You were dealt the hand type known as the "Bridge World Hand of Death", where your rebid is not clear. It got its name when it became fashionable among american experts to fake a seizure rather than choose a rebid, and hope to get an average score by not playing the board. This practice was frowned upon, and matters came to a head in the 1968 Vanderbilt, when twenty-seven consecutive players in the A-Flight required medical attention and bridge briefly gained the reputation of being a high-risk adventure sport. The practice came rapidly to an end when the chief tournament director announced his intention to give the kiss of life to any subsequently ill player, and since then, we have all had to guess and hope.


A Walrus Writes

Dear Xebon,

I have been having problems convincing my regular partner to play the bidding system that I want to play. I think that this is because so-called 'standard' methods are really poor and not in any way optimal for quality partnerships. It's a pity that so many players have been brainwashed into thinking that systems that involve bidding long suits and emphasising distribution is a reasonable way to play the game. How can I convince my partner that playing my simple point-count system is the way forward, and that in 20 years' time all bridge players will have abandoned the archaic bidding methods that involve telling partner about distribution over general strength. My basic opening methods are:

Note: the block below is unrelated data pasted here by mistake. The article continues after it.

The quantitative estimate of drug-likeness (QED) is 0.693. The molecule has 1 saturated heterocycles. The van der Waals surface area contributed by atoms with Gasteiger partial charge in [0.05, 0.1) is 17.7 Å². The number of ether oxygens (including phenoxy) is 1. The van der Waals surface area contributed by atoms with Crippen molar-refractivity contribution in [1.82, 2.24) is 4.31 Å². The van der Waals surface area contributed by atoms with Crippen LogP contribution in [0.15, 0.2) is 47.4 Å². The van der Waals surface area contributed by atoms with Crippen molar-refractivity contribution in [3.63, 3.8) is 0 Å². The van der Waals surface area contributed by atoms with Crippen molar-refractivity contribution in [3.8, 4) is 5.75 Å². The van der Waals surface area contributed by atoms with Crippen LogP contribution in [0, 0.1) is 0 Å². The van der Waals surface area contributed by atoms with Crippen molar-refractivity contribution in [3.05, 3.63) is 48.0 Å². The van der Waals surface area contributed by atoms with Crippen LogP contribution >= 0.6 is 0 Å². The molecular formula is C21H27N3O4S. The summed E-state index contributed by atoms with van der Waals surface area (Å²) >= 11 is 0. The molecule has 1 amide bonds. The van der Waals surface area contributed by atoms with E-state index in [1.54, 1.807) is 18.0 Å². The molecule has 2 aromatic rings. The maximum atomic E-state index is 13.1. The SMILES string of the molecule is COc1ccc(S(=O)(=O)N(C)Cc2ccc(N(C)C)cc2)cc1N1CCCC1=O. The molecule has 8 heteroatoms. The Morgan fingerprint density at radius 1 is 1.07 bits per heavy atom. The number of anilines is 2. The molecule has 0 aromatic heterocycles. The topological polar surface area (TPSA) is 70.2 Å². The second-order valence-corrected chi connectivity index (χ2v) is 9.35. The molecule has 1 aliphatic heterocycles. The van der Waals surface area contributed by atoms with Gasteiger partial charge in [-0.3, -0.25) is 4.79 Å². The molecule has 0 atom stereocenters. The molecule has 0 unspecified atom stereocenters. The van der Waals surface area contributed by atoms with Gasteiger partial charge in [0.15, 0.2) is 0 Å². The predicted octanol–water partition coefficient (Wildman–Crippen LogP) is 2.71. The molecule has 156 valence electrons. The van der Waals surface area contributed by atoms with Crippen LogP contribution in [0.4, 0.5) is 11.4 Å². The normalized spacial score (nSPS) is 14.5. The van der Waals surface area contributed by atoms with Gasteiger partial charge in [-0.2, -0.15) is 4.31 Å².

1C11 pts
1D12 pts
1H13 pts
1S14 pts
1NT15 pts
2C16-17 pts
2D18-19 pts
2H20-21 pts
2S22-23 pts
2NT24+ pts

In response, partner bids step one with 0-5 and step two with 6-7, step three with 8-9 and so on with ranges that are two points wide. Thereafter a simple relay can ask about distribution so that the partnership can then find out about the strain after it knows the level at which it wants to play.

The great thing is that it's 100% robust to intervention from opponents! You can simply use the same stepwise point ranges after the intervention as you would without intervention — except that, as you now know how many points your side has, it is easy to make a penalty double if your opponents have overbid!

How can I sell this (obviously superior) system to my partner? Please help!!

Stag Homequest
Via E-mail

Dear Stag,

Great system! The people in charge of system central here at poorbridge.com will certainly write it up, if you could provide some more details. Your basic problem is that only about 5% of people are what we call innovators: that is, people who are out there trying new things and pushing the envelope out. Most people will have been taught something like SAYC from the start of their bridge playing lives and, unlike yourself, are therefore blind to the defects. To crack this little nut open you have to be persistent and always be ready to point out the faults and errors of partner's bidding and his much-beloved 'standard' methods.